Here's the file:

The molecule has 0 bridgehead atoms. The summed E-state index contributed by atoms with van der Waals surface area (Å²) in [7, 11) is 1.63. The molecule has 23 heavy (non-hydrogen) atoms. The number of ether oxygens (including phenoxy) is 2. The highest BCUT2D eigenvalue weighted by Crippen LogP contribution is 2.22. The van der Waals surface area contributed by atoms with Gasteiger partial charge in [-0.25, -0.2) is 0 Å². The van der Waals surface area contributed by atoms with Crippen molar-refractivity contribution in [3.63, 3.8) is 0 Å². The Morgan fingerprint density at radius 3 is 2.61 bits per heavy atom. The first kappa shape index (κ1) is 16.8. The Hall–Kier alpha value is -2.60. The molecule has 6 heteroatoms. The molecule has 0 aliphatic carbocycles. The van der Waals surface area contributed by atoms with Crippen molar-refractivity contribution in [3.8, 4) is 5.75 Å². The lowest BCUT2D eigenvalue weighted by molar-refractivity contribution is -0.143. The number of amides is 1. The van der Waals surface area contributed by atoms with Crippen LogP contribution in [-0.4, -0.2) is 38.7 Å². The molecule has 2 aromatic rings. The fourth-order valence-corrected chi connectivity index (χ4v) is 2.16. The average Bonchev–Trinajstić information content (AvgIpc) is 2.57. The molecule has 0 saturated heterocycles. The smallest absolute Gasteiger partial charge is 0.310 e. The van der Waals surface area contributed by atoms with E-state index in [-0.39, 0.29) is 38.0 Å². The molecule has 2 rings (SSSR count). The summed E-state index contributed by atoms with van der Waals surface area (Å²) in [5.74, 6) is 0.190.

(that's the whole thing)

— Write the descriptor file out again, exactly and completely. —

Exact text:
The molecule has 0 bridgehead atoms. The summed E-state index contributed by atoms with van der Waals surface area (Å²) in [7, 11) is 1.63. The molecule has 23 heavy (non-hydrogen) atoms. The number of ether oxygens (including phenoxy) is 2. The highest BCUT2D eigenvalue weighted by Crippen LogP contribution is 2.22. The van der Waals surface area contributed by atoms with Gasteiger partial charge in [-0.25, -0.2) is 0 Å². The van der Waals surface area contributed by atoms with Crippen molar-refractivity contribution in [3.63, 3.8) is 0 Å². The Morgan fingerprint density at radius 3 is 2.61 bits per heavy atom. The first kappa shape index (κ1) is 16.8. The Hall–Kier alpha value is -2.60. The molecule has 6 heteroatoms. The molecule has 0 aliphatic carbocycles. The van der Waals surface area contributed by atoms with Crippen molar-refractivity contribution in [3.8, 4) is 5.75 Å². The lowest BCUT2D eigenvalue weighted by molar-refractivity contribution is -0.143. The number of amides is 1. The van der Waals surface area contributed by atoms with Crippen LogP contribution in [-0.4, -0.2) is 38.7 Å². The molecule has 2 aromatic rings. The fourth-order valence-corrected chi connectivity index (χ4v) is 2.16. The average Bonchev–Trinajstić information content (AvgIpc) is 2.57. The molecule has 0 saturated heterocycles. The smallest absolute Gasteiger partial charge is 0.310 e. The van der Waals surface area contributed by atoms with E-state index in [-0.39, 0.29) is 38.0 Å². The molecule has 2 rings (SSSR count). The summed E-state index contributed by atoms with van der Waals surface area (Å²) in [5.74, 6) is 0.190.